There doesn’t seem to be any direct assessment of how many second-rounders equal one first-rounder, absent a team that has a first-rounder willing to trade. Again, not all second rounders are the same. Picks between the numbers 31 and 45 often give teams the opportunity to land players rated by their front office as first-round talent, especially when that range now produces players who are willing to sign two-way deals, which don’t count. against a cap bill from the tax-conscious contender. The term “false second” caught on when teams traded top-55 protected second-round picks, which only broadcast if that team has a top-five record in the league and the chance of landing an NBA player. in the last picks. it’s pretty minimal.
But we have two clear examples of second-round pick inflation. Over the past decade, when teams traded a protected first-round pick, it was standard practice for that pick to revert to a pair of second-round picks if it never aired. At this deadline, New York traded their 2023 first-round protected top-14 finisher to Portland in their deal that scored Josh Hart. That pick will almost certainly fall out of the lottery, as the Knicks are vying for a playoff spot and are currently slated for the No. 22 pick in June. And if it doesn’t air, the draft principal owed to the Trail Blazers will become a staggering four second-round picks instead of just two.
In 2021, as Orlando went on a rebuild and sold its veterans, the Magic couldn’t find a first-rounder in trade for Evan Fournier and settled for two second-rounders from Boston. That current conversion rate has clearly increased, seemingly doubling on certain offers. The Wizards got the second-round ball rolling this year in mid-January by taking back three seconds from Los Angeles for Rui Hachimura after originally seeking a first-rounder for his former No. 9 overall pick. that will determine the market, but this is a copycat league,” said an Eastern Conference executive. Several rival teams saw the cost of absorbing Graham’s contract from New Orleans, with two more years at more than $12 million remaining, as a first-round pick, but the Pelicans were able to get Richardson for the price of four second-round picks. round. instead. The Lakers reclaimed three second-round picks for reserve center Thomas Bryant, then sent one of those picks along with Patrick Beverley to Orlando for Mo Bamba.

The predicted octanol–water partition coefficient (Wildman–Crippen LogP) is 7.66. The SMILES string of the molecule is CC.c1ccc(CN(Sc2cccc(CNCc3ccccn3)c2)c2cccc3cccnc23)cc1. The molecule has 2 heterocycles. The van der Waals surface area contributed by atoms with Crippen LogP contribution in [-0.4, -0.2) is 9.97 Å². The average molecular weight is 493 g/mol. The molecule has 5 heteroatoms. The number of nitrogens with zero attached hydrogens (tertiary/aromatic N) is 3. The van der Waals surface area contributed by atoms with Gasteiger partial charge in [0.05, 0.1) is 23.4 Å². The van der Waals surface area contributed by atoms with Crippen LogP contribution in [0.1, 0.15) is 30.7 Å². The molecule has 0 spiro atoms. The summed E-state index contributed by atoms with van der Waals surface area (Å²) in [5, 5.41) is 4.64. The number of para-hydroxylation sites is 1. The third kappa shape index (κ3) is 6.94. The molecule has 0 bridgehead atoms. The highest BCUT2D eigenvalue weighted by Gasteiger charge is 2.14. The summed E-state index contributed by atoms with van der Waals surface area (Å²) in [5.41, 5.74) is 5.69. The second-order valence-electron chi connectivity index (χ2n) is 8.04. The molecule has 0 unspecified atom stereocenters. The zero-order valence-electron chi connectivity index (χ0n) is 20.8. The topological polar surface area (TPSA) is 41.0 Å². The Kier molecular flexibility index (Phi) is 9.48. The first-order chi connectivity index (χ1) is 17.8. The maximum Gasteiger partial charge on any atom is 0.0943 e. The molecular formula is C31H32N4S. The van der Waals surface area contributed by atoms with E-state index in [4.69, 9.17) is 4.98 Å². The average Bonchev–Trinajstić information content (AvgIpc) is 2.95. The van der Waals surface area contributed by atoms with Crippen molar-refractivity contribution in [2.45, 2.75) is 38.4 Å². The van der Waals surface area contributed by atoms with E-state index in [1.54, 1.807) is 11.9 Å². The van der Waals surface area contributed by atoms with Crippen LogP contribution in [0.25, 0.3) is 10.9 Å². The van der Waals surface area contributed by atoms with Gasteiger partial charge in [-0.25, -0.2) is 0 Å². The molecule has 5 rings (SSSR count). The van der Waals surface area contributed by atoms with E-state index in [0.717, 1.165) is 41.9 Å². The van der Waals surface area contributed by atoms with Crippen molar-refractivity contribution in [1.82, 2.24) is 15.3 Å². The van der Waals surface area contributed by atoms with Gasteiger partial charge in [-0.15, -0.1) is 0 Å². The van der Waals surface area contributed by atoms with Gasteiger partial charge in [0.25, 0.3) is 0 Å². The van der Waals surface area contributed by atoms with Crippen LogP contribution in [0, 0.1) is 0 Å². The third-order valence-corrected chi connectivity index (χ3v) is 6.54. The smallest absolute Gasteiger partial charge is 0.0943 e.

These are actually the quarters of the NBA asset fund. “Second-round picks are the currency,” an assistant general manager told Yahoo Sports. This deadline, four and sometimes five equaled a dollar, and the deal was done. Additional second rounds can also be used on draft night to advance to that valuable 31-45 number range, and two or three seconds can often be doled out for a late first-round pick once teams are on the clock. But some franchise owners also look at their selection in the 1940s and decide they’d rather sell it for cash.
We’ll learn more about this trend on draft night. Last June, the Knicks sent a 2023 first-round pick, plus four second-round picks to Charlotte, to help bring Jalen Duren to Detroit and allow the Pistons to absorb unwanted Knicks salary and help the free agency efforts from New York. Tinkers in the league seem to keep getting more creative. And second-round picks have helped lubricate more and more deals amid this NBA-wide postseason chase.